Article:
Saturday, April 7, 2012

Manning Lake, NH

"There are places I remember
All my life, though some have changed,
Some forever, not for better,
Some have gone and some remain." - Lennon-McCartney

I have a place I remember, a place with only positive memories, a place that was taken away too early. Some twenty seven years before I was born, my grandfather Arthur G. Tribou, began building a log cabin on a little lake in New Hampshire. By the time I hatched this cabin had evolved and become a family retreat that was cherished by most if not all that visited. The lake's name is Manning Lake. It is a small lake, a little over a mile in length and about half a mile across and sits south of Lake Winnipesaukee in the little town of Gilmanton Iron Works.

In prepping for a visit with my parents this week I purchased a converter that takes slides and negatives and saves them off as digital images. Going through my father's slides (thousands) I found bunches of pictures from the NH cabin. Many pre-dated me. Here is a link to a photo gallery of these pictures: link

The memories are vivid. Rustic cabins all around, rowboats made of wood, stone fireplaces. The neighbors had some kids similar in ages to me and my brothers. I remember games of capture the flag but with army themes and play guns. There were great areas to play, under the sky-scraping pines, that included a tire swing, and a regular wooden seat swing with long ropes and extremely high swinging. One time, while up at the camp with my grandparents I was swinging and jumped off, as was the thing to do, while on the up-swing and landed and fell slightly. Who knew that having a Popsicle stick in your mouth while flying through the air out of control would be a problem. That stick caught the roof of the mouth back by the throat and put a pretty good indent back there. No blood thankfully, but it hurt to swallow for weeks. I never told my grandparents, my grandfather would have said something wise about a lesson learned but my grandmother would have likely disciplined me...harshly. There was nice built in horseshoe pits with Adirondack chairs for those viewing. The fishing was often good. Perch, pickerel, sunfish, catfish and if you were lucky, bass.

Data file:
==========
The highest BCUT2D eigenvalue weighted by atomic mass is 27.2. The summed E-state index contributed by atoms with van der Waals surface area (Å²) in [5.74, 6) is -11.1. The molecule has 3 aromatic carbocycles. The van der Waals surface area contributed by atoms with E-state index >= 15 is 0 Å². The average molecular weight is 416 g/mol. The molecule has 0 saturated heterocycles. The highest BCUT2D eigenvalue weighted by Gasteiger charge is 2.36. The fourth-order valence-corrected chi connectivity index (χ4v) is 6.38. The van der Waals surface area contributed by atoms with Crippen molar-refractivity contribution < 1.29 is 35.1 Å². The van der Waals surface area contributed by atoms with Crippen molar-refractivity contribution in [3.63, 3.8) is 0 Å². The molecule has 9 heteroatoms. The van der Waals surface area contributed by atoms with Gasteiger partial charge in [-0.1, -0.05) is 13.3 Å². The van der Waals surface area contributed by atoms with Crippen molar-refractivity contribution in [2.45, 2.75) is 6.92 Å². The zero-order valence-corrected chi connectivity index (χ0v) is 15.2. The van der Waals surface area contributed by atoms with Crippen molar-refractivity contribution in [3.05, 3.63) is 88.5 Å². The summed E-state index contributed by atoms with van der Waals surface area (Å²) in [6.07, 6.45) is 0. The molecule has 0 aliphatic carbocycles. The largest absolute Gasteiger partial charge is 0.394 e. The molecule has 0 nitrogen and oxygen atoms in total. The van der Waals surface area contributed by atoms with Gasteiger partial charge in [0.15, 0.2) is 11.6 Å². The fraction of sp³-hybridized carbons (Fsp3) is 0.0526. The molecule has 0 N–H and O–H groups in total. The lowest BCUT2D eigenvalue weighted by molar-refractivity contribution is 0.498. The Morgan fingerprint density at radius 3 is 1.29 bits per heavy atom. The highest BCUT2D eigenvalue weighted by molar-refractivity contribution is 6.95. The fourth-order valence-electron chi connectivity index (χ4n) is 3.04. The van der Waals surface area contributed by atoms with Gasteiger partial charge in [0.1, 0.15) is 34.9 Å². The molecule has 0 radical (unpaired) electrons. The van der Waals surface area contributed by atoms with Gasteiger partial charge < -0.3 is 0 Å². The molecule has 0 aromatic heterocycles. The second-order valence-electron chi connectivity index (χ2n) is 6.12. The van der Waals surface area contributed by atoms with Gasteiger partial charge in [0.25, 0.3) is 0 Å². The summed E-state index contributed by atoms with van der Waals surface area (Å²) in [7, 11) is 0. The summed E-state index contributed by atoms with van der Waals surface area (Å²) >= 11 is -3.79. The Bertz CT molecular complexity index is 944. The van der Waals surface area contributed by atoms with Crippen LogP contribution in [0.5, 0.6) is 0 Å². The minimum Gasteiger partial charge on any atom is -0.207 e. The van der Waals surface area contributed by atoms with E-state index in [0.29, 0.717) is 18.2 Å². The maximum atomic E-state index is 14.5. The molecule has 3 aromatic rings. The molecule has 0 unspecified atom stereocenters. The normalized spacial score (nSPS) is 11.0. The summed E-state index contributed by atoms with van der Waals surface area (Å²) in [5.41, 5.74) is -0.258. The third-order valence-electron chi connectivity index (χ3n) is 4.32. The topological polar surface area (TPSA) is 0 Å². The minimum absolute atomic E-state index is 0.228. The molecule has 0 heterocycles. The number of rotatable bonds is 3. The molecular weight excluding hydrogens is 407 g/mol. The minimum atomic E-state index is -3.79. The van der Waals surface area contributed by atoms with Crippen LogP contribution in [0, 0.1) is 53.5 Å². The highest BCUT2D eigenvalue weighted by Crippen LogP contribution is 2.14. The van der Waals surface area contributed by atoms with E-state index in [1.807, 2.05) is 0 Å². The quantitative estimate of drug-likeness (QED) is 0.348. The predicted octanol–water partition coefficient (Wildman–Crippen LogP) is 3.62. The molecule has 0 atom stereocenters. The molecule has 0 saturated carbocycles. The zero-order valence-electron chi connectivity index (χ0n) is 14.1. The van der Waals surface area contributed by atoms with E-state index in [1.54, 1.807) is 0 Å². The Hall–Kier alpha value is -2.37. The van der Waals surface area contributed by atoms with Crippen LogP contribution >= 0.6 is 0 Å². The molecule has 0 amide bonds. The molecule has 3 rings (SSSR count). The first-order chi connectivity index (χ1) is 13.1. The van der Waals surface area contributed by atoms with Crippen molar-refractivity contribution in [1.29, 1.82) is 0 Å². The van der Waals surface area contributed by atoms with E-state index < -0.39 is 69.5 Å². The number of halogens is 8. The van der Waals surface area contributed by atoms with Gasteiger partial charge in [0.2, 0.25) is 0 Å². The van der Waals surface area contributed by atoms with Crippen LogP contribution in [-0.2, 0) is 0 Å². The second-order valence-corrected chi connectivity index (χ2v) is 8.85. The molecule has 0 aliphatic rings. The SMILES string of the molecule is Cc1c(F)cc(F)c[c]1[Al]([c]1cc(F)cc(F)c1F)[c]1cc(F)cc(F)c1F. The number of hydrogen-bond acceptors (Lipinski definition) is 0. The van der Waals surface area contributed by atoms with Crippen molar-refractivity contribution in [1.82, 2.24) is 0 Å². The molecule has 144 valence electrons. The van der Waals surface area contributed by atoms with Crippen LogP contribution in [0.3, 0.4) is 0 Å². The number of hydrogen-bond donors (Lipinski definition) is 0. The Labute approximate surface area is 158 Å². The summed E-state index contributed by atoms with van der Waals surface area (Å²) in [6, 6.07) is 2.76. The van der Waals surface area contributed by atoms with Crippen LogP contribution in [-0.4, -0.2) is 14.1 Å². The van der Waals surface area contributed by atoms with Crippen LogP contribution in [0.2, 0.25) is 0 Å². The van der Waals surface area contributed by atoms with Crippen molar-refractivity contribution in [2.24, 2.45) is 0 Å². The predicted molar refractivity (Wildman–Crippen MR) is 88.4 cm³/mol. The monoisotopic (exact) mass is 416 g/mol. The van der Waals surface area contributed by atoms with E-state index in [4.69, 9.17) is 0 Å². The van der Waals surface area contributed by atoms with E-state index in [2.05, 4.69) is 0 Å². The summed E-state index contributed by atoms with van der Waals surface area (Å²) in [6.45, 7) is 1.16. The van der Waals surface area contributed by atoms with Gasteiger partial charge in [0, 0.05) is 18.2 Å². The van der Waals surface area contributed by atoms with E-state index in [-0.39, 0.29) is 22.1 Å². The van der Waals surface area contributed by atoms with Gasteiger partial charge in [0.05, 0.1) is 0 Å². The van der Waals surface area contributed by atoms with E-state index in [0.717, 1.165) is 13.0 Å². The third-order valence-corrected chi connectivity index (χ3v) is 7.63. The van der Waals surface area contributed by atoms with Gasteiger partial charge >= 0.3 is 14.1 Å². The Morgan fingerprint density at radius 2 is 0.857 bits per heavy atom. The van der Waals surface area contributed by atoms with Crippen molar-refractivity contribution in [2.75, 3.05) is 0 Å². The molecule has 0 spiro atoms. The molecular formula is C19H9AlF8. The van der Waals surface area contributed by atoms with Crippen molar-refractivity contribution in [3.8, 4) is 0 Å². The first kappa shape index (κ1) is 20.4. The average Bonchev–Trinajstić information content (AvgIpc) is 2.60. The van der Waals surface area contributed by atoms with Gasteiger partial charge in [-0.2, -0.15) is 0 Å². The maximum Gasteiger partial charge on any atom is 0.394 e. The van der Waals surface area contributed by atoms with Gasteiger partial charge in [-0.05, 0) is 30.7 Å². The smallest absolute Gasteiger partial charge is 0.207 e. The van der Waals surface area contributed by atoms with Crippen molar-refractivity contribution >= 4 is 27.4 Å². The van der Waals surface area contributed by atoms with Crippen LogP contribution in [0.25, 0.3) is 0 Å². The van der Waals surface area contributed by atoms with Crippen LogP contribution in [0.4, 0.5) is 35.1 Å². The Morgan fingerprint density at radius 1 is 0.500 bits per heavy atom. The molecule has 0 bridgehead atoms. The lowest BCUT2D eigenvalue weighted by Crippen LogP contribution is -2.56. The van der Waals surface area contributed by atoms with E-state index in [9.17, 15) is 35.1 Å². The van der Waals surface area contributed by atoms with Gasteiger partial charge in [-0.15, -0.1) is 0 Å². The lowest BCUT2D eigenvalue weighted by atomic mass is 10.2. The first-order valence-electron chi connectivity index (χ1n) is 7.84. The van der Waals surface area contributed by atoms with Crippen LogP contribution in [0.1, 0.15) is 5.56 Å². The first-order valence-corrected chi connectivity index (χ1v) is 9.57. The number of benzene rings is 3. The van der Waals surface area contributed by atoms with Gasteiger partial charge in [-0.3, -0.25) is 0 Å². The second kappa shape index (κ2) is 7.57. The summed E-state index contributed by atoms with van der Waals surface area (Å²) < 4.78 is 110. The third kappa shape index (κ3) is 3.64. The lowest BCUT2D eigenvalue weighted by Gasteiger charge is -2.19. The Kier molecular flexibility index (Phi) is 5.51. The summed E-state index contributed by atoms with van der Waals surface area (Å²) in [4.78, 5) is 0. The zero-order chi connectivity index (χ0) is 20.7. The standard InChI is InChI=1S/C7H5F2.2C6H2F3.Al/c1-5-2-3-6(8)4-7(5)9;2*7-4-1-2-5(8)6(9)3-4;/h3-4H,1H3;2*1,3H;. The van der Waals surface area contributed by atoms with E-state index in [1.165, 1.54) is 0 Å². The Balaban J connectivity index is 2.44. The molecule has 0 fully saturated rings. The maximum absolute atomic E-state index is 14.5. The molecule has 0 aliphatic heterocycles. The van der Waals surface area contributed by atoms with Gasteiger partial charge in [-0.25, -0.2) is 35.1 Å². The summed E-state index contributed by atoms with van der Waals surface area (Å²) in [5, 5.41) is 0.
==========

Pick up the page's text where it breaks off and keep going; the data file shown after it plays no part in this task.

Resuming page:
With my grandparents aging the family decided to sell the cabin in the late 1970's, much to the chagrin of the grandchildren. The buyers quickly converted the cabin to a year round residence, losing all the charm along the way. The lake became a sort of pilgrimage for at least one brother and myself. I have been back there once, in the 80's. Perhaps someday I'll find myself there again, to see if the lake and surrounding mountains are as magical as I remember.


  1. Wow! I love these pics......will be linking from
    thanks! Mike

  2. I loved your photos and the views are the same as I remember. My family also vacationed on Manning Lake. We stayed at the Paulson's who were a few cottages to the right of your cabin and in the 60's we started staying at Marshall's camps because they had indoor plumbing. I remember the clang of horseshoes coming from the pine grove and the laughter of all the men. Now that I'm older I realize that the laughter was due to large consumption of beer. The smells and the sounds of the lake are imbedded into my memories and as I get closer to retirement I'm looking to see if there was anything for sale on Manning Lake, which is how I stumbled on your blog. Thanks for the memories. Gloria